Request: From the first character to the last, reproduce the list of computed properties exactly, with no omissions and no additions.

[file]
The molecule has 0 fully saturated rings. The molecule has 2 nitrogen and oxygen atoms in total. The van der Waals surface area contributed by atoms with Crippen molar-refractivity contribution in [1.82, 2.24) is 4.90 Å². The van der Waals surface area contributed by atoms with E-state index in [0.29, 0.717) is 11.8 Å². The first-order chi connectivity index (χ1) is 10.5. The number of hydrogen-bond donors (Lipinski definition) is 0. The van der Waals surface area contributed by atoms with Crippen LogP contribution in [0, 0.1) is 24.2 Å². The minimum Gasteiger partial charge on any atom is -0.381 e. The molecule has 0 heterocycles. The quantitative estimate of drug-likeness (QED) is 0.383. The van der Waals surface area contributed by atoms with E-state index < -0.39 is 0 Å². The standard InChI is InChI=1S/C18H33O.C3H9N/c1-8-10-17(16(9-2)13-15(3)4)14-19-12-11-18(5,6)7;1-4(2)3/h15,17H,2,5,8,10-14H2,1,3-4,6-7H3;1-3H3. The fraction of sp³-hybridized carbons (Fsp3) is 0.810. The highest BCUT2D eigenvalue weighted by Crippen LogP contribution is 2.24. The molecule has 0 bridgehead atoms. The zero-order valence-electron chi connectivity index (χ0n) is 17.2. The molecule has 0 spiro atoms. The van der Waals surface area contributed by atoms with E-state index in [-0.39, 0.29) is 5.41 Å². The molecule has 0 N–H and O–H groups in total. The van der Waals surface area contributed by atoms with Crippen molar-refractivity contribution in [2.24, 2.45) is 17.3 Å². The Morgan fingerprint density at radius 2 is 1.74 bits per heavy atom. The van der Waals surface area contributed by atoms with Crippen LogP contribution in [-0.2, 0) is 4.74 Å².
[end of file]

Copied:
The molecule has 0 fully saturated rings. The molecule has 2 nitrogen and oxygen atoms in total. The van der Waals surface area contributed by atoms with Crippen molar-refractivity contribution in [1.82, 2.24) is 4.90 Å². The van der Waals surface area contributed by atoms with E-state index in [0.29, 0.717) is 11.8 Å². The first-order chi connectivity index (χ1) is 10.5. The number of hydrogen-bond donors (Lipinski definition) is 0. The van der Waals surface area contributed by atoms with Crippen LogP contribution in [0, 0.1) is 24.2 Å². The minimum Gasteiger partial charge on any atom is -0.381 e. The molecule has 0 heterocycles. The quantitative estimate of drug-likeness (QED) is 0.383. The van der Waals surface area contributed by atoms with E-state index < -0.39 is 0 Å². The standard InChI is InChI=1S/C18H33O.C3H9N/c1-8-10-17(16(9-2)13-15(3)4)14-19-12-11-18(5,6)7;1-4(2)3/h15,17H,2,5,8,10-14H2,1,3-4,6-7H3;1-3H3. The fraction of sp³-hybridized carbons (Fsp3) is 0.810. The highest BCUT2D eigenvalue weighted by Crippen LogP contribution is 2.24. The molecule has 0 bridgehead atoms. The zero-order valence-electron chi connectivity index (χ0n) is 17.2. The molecule has 0 spiro atoms. The van der Waals surface area contributed by atoms with E-state index in [-0.39, 0.29) is 5.41 Å². The molecule has 0 N–H and O–H groups in total. The van der Waals surface area contributed by atoms with Crippen molar-refractivity contribution in [2.24, 2.45) is 17.3 Å². The Morgan fingerprint density at radius 2 is 1.74 bits per heavy atom. The van der Waals surface area contributed by atoms with Crippen LogP contribution in [-0.2, 0) is 4.74 Å².